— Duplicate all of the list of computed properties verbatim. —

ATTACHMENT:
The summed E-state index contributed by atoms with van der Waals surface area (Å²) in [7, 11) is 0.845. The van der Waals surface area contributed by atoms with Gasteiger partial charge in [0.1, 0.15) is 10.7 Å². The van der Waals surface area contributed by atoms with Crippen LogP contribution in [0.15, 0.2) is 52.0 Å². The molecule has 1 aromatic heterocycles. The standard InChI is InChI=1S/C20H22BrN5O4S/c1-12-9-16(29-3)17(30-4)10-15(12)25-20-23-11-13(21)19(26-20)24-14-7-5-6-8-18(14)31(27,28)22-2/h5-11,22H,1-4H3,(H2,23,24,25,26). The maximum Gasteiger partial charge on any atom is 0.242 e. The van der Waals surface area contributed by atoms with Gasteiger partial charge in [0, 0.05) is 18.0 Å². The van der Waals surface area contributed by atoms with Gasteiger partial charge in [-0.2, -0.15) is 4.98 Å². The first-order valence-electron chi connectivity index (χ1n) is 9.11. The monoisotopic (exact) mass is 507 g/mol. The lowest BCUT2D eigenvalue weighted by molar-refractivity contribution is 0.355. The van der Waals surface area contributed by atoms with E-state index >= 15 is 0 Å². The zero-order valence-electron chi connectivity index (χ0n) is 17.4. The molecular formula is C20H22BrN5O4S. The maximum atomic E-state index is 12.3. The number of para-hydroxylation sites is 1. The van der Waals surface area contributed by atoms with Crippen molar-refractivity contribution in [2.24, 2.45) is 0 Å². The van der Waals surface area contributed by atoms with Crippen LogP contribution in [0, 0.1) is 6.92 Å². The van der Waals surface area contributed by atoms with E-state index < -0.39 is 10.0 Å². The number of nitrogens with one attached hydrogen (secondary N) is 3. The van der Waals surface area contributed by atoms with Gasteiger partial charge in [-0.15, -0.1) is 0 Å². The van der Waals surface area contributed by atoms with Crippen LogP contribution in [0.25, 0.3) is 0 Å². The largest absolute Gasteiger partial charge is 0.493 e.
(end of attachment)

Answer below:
The summed E-state index contributed by atoms with van der Waals surface area (Å²) in [7, 11) is 0.845. The van der Waals surface area contributed by atoms with Gasteiger partial charge in [0.1, 0.15) is 10.7 Å². The van der Waals surface area contributed by atoms with Crippen LogP contribution in [0.15, 0.2) is 52.0 Å². The molecule has 1 aromatic heterocycles. The standard InChI is InChI=1S/C20H22BrN5O4S/c1-12-9-16(29-3)17(30-4)10-15(12)25-20-23-11-13(21)19(26-20)24-14-7-5-6-8-18(14)31(27,28)22-2/h5-11,22H,1-4H3,(H2,23,24,25,26). The maximum Gasteiger partial charge on any atom is 0.242 e. The van der Waals surface area contributed by atoms with Gasteiger partial charge in [0, 0.05) is 18.0 Å². The van der Waals surface area contributed by atoms with Gasteiger partial charge in [-0.2, -0.15) is 4.98 Å². The first-order valence-electron chi connectivity index (χ1n) is 9.11. The monoisotopic (exact) mass is 507 g/mol. The lowest BCUT2D eigenvalue weighted by molar-refractivity contribution is 0.355. The van der Waals surface area contributed by atoms with E-state index >= 15 is 0 Å². The zero-order valence-electron chi connectivity index (χ0n) is 17.4. The molecular formula is C20H22BrN5O4S. The maximum atomic E-state index is 12.3. The number of para-hydroxylation sites is 1. The van der Waals surface area contributed by atoms with Crippen molar-refractivity contribution in [2.24, 2.45) is 0 Å². The van der Waals surface area contributed by atoms with Crippen LogP contribution in [0, 0.1) is 6.92 Å². The van der Waals surface area contributed by atoms with E-state index < -0.39 is 10.0 Å². The number of nitrogens with one attached hydrogen (secondary N) is 3. The van der Waals surface area contributed by atoms with Gasteiger partial charge in [-0.15, -0.1) is 0 Å². The van der Waals surface area contributed by atoms with Crippen LogP contribution in [0.25, 0.3) is 0 Å². The largest absolute Gasteiger partial charge is 0.493 e.